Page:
1. What is ATI Act and through which institution of government is it implemented

The right to ATI is the right to get access information held by public and, in some circumstances, private entities. The Act provides how citizenships may seek and obtain information, unless it is protected from public exposure by one of nine exemptions under the Act.
All public (and private where there is public interest) are bound by this law but the Commission on Administrative Justice oversees the working of the Act and its enforcement.

2. Who has the right to access information

Every Kenyan citizen has the right to access information. Citizen here also includes private bodies like companies which have Kenyans as majority shareholders.

3. What is the ATI Act designed to do and who needs to disclose information

The Act is designed to give effect to Article 35 of the constitution by providing a framework for proactive disclosure and facilitate access by both public and private entities. It is also meant to promote routine and systematic disclosure based on the constitutional principles under Article 10, protect whistle blowers and provide a framework for public education on ATI.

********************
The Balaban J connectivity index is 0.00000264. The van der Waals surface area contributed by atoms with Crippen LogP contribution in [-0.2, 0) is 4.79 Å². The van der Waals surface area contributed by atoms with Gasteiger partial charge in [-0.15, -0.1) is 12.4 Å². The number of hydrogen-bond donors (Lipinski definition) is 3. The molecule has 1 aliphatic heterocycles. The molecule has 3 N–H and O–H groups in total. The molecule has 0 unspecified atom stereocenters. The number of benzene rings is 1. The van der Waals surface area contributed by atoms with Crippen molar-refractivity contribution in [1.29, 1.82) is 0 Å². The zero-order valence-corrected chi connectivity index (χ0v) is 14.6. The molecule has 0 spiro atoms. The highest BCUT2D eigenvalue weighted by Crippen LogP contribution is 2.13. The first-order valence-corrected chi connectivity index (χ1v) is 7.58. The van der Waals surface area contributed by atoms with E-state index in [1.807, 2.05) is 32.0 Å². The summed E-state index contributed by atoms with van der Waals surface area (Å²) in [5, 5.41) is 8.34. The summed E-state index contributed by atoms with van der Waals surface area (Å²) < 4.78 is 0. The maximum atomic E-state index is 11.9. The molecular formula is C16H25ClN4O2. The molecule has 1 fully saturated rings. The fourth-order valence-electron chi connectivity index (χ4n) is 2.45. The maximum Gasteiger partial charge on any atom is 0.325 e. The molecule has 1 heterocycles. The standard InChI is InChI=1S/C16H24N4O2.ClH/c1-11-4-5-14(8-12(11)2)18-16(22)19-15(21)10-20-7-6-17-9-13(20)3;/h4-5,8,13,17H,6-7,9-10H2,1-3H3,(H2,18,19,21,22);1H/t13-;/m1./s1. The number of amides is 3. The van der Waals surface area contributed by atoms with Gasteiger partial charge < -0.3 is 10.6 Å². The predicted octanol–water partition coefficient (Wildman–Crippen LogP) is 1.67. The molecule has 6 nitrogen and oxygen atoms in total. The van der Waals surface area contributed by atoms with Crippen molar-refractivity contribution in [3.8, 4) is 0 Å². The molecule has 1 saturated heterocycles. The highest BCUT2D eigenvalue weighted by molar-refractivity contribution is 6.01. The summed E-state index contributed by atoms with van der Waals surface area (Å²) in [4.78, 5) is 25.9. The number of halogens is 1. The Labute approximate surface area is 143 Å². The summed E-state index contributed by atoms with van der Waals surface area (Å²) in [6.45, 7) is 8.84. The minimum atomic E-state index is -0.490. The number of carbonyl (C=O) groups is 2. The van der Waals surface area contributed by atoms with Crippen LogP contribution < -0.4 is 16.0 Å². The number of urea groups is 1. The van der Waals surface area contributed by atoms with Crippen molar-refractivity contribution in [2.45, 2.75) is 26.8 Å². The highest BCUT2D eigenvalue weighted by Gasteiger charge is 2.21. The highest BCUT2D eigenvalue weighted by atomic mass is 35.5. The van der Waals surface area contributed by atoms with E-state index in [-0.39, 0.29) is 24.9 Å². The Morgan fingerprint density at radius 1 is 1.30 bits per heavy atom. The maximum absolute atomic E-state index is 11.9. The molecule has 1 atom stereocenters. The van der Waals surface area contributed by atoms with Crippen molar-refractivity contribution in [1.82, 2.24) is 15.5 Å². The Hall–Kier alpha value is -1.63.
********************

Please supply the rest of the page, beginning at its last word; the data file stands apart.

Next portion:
Public entities are required to disclose information without the need for the applicant to give reasons for seeking the information requested, while private entities are only required to do so if the information is required to protect a fundamental right or have significant public interest because they receive public money or perform public functions.

4. How should I start the process of getting information

It is advisable that one tries checking whether the entity holding information has already published the information on their website so or through other platforms including the media because they are not obliged to supply information to an individual information it isn’t already in the public domain or can be accessed through other means. It is only after failure to get hold of the information that one should then write to the entity seeking the information.
Under the Act, public and private entities are required to make available guides to enable the public know what information they hold.

5. What if I do not know which entity has the information